If you need a multiple of paper collars for a period show, can’t afford premade ones, are dealing with opera sizes, or are unable to get them shipped to you I’ve got a solution. Whatever your reason, I learned a while back a great way to make them.
(examples of different paper collars)
You can go to your local art store and find canvas paper and use that as your material to transfer your pattern. Usually I have found you can get a pad of 20 sheets for under $20.00 which usually comes to $1.00 or less a collar. What is great about this paper is if you use the coated/treated side as the right side of the collar (the part that faces the audience), it is easily laundered and make-up is easily removed which tends to be the largest problem with paper collars and white collars in general with theatre. We all know what a pain that becomes. You also get more length and it tends more to be forgiving and curve if you cut your collar on the bias. If also helps if, say, your actor doesn’t fit any of the sizes provided for period paper collars.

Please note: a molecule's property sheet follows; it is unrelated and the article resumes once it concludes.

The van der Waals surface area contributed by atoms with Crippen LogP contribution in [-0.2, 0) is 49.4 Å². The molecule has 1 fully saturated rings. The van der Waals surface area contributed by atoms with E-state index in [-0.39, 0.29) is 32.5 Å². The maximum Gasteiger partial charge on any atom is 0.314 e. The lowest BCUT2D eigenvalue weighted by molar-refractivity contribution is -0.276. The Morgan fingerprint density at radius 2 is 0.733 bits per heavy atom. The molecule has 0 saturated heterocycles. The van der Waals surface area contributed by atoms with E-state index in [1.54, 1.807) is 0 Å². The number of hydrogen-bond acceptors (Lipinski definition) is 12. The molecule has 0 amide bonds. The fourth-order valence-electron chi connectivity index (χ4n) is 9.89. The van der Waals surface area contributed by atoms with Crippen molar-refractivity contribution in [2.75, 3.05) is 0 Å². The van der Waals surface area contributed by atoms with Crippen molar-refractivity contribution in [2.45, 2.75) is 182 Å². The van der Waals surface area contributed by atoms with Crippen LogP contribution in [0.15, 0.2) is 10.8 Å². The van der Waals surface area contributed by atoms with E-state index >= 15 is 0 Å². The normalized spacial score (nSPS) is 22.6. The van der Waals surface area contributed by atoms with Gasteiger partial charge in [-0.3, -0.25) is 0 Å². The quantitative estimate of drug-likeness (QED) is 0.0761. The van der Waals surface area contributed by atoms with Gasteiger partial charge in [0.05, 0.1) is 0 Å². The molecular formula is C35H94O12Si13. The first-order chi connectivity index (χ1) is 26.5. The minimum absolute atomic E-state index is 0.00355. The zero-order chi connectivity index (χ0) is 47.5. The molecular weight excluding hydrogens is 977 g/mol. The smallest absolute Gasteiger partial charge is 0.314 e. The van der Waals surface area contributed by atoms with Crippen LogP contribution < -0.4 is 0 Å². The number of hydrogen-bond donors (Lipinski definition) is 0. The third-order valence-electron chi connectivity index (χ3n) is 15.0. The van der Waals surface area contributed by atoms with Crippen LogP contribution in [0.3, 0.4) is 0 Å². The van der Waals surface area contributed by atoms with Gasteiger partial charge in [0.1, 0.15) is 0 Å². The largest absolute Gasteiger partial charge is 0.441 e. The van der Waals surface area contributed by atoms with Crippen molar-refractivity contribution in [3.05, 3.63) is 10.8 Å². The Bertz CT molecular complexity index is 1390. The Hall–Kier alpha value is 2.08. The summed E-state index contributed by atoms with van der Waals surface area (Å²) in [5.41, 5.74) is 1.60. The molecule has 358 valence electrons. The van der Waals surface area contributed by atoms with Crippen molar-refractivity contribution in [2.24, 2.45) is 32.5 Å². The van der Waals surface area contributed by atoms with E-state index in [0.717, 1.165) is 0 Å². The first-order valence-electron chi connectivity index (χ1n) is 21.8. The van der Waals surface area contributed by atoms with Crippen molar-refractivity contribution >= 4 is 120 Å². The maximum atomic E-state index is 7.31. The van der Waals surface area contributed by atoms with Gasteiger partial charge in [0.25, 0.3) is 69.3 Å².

This section is from the “A Complete Dictionary of Dry Goods” book, by George S. Cole.
Paper Collars. A collar for men, made of paper, cut to fit the neck, and covered with thin muslin, by pasting. Since the introduction of celluloid the paper collar has rapidly declined in popularity, At present the annual product amounts to 1,500,000 per year. Twenty years ago paper collars were universally worn, their very cheapness inducing extravagance in their use, and the industry was a large and flourishing one. Fortunes were made by many manufacturers, but there is not one made now to where in 1875 there were a hundred. Paper cuffs have likewise fallen a prey to man’s indifference.
You can also purchase them at the following link, I am sure there are more, so feel free to let me know and I will add them:
amazon dry goods- order a catalog